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A Handbook of the Cornish Language
chiefly in its latest stages with some account of its history and literature

written by "Jenner, Henry, 1848-1934"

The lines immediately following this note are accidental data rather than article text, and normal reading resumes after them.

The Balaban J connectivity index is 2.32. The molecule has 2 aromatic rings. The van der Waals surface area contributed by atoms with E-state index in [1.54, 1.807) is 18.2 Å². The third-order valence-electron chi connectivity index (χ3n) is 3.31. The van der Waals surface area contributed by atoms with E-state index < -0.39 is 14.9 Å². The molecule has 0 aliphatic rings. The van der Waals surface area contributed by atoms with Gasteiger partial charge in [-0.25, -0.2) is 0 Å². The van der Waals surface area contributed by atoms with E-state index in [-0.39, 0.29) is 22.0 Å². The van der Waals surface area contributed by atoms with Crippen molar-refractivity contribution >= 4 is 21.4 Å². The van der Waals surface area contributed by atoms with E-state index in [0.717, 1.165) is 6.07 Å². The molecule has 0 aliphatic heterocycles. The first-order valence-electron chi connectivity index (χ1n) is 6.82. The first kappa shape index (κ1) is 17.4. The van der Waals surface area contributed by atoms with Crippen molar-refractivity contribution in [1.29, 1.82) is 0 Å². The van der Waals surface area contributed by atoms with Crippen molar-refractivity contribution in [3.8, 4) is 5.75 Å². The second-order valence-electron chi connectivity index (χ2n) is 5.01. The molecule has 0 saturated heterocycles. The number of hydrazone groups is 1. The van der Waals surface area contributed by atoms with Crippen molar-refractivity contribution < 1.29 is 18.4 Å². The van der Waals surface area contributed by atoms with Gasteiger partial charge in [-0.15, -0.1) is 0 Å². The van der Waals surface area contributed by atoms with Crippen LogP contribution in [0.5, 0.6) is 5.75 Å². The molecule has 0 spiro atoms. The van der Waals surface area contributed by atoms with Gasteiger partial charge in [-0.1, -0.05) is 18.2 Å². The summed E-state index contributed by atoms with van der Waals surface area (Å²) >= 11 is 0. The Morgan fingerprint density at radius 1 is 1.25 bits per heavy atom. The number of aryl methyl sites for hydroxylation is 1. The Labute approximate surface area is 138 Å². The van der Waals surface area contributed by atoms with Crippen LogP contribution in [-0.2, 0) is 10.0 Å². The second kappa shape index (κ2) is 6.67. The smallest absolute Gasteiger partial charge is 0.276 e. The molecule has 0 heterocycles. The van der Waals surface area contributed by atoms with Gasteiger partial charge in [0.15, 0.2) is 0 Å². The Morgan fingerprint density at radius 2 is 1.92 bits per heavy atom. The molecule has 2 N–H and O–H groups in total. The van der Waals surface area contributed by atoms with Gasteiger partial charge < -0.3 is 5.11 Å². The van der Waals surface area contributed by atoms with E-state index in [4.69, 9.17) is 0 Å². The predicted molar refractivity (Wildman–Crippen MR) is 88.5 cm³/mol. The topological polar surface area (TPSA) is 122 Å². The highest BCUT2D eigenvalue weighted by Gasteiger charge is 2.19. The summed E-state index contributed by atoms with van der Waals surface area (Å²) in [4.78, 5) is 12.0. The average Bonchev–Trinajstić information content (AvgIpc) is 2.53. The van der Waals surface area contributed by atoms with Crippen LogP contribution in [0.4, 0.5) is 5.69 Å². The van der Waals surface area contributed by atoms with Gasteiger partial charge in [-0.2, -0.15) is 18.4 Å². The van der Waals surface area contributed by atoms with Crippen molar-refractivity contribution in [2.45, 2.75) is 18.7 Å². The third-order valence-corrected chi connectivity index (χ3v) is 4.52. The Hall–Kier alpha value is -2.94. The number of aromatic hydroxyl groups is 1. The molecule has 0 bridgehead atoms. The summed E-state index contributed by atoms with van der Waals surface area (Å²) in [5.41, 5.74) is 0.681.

...lf, but gives plenty of it, though perhaps not enough, to Gwavas, Tonkin, Lhuyd, and Borlase.  The impression left by the preface is that Pryce was a more or less intelligent editor who added a little of his own, the amount of which he exaggerated. In 1746 Captain (afterwards Admiral) the Hon. Samuel Barrington, brother of Daines Barrington the antiquary, took a sailor from Mount’s Bay, who spoke Cornish, to the opposite coast of Brittany, and found him fairly able to make himself understood.  In 1768 Daines Barrington himself writes an account of an interview with the celebrated Mrs. Dolly Pentreath, popularly, but erroneously, supposed to have been the last person who spoke the language.  He also contributed to Archæologia, in 1779, a letter received in p. 211776, written in Cornish and English, from William Bodenor, a fisherman of Mousehole, who according to Polwhele died in 1794.  The writer states that not more than four or five people in his town, and these old folk of eighty years of age, could speak Cornish.  But Barrington says that he received information that John Nancarrow of Market-Jew, aged only forty in 1779, could speak it.  Dolly Pentreath died in 1777; but Pryce, in the preface to his book of 1790, part of which is his own, though one knows not how much of it to believe, and Whitaker, vicar of Ruan-Lanihorne, in his Supplement to Polwhele’s History of Cornwall (1799), mention that two or three people were still living who were able to speak Cornish, though this was only hearsay evidence. In his History of Cornwall, vol. v. (1806), the Rev. R. Polwhele speaks of one Tompson, an engineer of Truro, whom he met in 1789, the author of the well-known epitaph on Dolly Pentreath, and says that he knew more Cornish than ever Dolly Pentreath did.  But Polwhele did not think that at the time he wrote there were two persons living who could really converse in Cornish for any length of time.  Some years ...

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